Sokoine University of Agriculture

Community knowledge, attitudes and practices on dog management and epidemiology of parasitic infestations in dogs of Mvomero District and Morogoro Municipality, Tanzania

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dc.contributor.author Issae, A. M.
dc.date.accessioned 2019-02-04T05:40:20Z
dc.date.available 2019-02-04T05:40:20Z
dc.date.issued 2018
dc.identifier.uri http://www.suaire.sua.ac.tz/handle/123456789/2742
dc.description MSc. Dissertation en_US
dc.description.abstract Dogs are the earliest animals to be domesticated by humans. In many areas of Tanzania, dogs are poorly managed and rarely protected from diseases which turn them to be reservoirs of diseases that can be shared to human and livestock. A cross sectional study was conducted between October 2017 and January 2018 to assess the community knowledge, attitudes, practices and to study the epidemiology of parasitic infestations in dogs of Mvomero district and Morogoro Municipality. The structured questionnaire was administered to 200 dog keepers, 100 in each study district. A total of 400 dogs were examined for ectoparasite infestations and sampled for laboratory identification using standard identification keys. Faecal samples were also collected from all the study dogs for coprological analysis of gastrointestinal parasites. It was established that 59% of dog keepers had fair to good knowledge on management of dogs, 50.5% showed positive attitude towards dogs. Dogs of Mvomero district were managed under poor conditions compared to those of Morogoro Municipality and the difference was statistically significant (P<0.05). Majority (83.8%) of the dogs were infested with ectoparasites namely ticks, fleas, mites and lice. It was further found that 76.8% of dogs were infested with intestinal parasites and some of them were zoonotic parasites namely Ancylostoma (60.5%), Uncinaria (22%), Toxocara (11.5%), Toxascaris (6.3%), Ascaris (3.8%), Taenid (6%), Dipylidium (1.8%), Cryptosporidium (15.5%), Isospora (8%), Cyclospora (4.3%) and Entamoeba (3%). Dogs of Mvomero distict were more (P<0.05) infested with parasites than those of Morogoro Municipality. Risk factors for parasitic infestations which were found to be statically significant (P < 0.05) included age, location of origin, management and housing system, lack of routine deworming and feeding system. It was concluded that dogs in Morogoro are poorly managed and had high infestation of parasites that reflect the status of parasitic infestations to other animals in the area. Therefore, integrative approaches on creating public awareness on dog management practices in the study areas and other areas in Tanzania in order to safeguard the health of dogs and humans is recommended. en_US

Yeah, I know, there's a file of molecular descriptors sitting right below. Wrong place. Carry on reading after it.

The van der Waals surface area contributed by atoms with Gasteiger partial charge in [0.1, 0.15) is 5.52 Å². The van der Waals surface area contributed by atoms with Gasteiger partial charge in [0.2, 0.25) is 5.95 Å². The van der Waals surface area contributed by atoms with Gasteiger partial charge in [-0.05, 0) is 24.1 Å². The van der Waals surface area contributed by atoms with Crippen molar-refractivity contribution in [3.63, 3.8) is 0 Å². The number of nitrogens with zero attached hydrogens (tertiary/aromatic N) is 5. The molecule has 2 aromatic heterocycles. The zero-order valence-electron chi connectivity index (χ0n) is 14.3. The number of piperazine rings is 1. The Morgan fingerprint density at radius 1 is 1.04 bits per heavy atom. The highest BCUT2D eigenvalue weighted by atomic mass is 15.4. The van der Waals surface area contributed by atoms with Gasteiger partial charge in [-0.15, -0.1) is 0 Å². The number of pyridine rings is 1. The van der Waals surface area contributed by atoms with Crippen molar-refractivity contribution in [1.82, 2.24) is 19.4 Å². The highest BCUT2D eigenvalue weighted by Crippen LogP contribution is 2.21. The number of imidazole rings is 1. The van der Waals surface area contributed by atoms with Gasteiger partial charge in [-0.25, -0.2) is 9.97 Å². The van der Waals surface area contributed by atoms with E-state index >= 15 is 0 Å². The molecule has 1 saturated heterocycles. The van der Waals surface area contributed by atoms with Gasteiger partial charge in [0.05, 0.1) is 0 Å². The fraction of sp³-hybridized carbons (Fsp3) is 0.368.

dc.description.sponsorship African Small Companion Animal Network (AFSCAN) en_US
dc.language.iso en en_US
dc.publisher Sokoine University of Agriculture en_US
dc.subject Community knowledge en_US
dc.subject Attitudes practices en_US
dc.subject Dog management en_US
dc.subject Epidemiology en_US
dc.subject Tanzania en_US
dc.subject Parastic infection en_US
dc.title Community knowledge, attitudes and practices on dog management and epidemiology of parasitic infestations in dogs of Mvomero District and Morogoro Municipality, Tanzania en_US
dc.type Thesis en_US


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